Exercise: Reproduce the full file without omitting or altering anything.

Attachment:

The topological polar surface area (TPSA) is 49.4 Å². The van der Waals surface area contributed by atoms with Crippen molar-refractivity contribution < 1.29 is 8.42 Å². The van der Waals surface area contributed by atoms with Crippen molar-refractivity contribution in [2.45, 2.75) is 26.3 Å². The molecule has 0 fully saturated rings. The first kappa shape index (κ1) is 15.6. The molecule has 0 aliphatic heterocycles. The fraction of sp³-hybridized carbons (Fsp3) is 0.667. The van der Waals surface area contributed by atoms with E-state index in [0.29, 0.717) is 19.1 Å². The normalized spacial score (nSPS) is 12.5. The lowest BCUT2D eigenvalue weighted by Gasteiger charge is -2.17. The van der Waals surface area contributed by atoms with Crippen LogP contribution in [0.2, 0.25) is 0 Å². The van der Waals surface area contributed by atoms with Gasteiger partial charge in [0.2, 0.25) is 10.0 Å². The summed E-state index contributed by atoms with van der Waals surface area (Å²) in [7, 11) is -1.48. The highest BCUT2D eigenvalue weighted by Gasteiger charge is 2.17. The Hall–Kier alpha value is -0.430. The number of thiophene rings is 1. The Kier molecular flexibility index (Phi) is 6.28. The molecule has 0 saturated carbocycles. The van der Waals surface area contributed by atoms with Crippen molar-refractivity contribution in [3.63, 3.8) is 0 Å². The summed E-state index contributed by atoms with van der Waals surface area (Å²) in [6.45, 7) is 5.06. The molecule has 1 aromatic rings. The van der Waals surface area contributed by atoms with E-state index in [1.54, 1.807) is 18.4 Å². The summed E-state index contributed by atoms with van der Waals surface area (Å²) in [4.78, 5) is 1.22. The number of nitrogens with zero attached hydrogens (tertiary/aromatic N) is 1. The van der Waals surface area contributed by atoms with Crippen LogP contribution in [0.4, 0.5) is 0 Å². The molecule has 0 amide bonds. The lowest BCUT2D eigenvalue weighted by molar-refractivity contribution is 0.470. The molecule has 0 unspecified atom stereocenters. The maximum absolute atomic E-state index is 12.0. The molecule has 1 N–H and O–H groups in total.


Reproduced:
The topological polar surface area (TPSA) is 49.4 Å². The van der Waals surface area contributed by atoms with Crippen molar-refractivity contribution < 1.29 is 8.42 Å². The van der Waals surface area contributed by atoms with Crippen molar-refractivity contribution in [2.45, 2.75) is 26.3 Å². The molecule has 0 fully saturated rings. The first kappa shape index (κ1) is 15.6. The molecule has 0 aliphatic heterocycles. The fraction of sp³-hybridized carbons (Fsp3) is 0.667. The van der Waals surface area contributed by atoms with E-state index in [0.29, 0.717) is 19.1 Å². The normalized spacial score (nSPS) is 12.5. The lowest BCUT2D eigenvalue weighted by Gasteiger charge is -2.17. The van der Waals surface area contributed by atoms with Crippen LogP contribution in [0.2, 0.25) is 0 Å². The van der Waals surface area contributed by atoms with Gasteiger partial charge in [0.2, 0.25) is 10.0 Å². The summed E-state index contributed by atoms with van der Waals surface area (Å²) in [7, 11) is -1.48. The highest BCUT2D eigenvalue weighted by Gasteiger charge is 2.17. The Hall–Kier alpha value is -0.430. The number of thiophene rings is 1. The Kier molecular flexibility index (Phi) is 6.28. The molecule has 0 saturated carbocycles. The van der Waals surface area contributed by atoms with Crippen molar-refractivity contribution in [3.63, 3.8) is 0 Å². The summed E-state index contributed by atoms with van der Waals surface area (Å²) in [6.45, 7) is 5.06. The molecule has 1 aromatic rings. The van der Waals surface area contributed by atoms with E-state index in [1.54, 1.807) is 18.4 Å². The summed E-state index contributed by atoms with van der Waals surface area (Å²) in [4.78, 5) is 1.22. The number of nitrogens with zero attached hydrogens (tertiary/aromatic N) is 1. The van der Waals surface area contributed by atoms with Crippen LogP contribution in [0.4, 0.5) is 0 Å². The molecule has 0 amide bonds. The lowest BCUT2D eigenvalue weighted by molar-refractivity contribution is 0.470. The molecule has 0 unspecified atom stereocenters. The maximum absolute atomic E-state index is 12.0. The molecule has 1 N–H and O–H groups in total.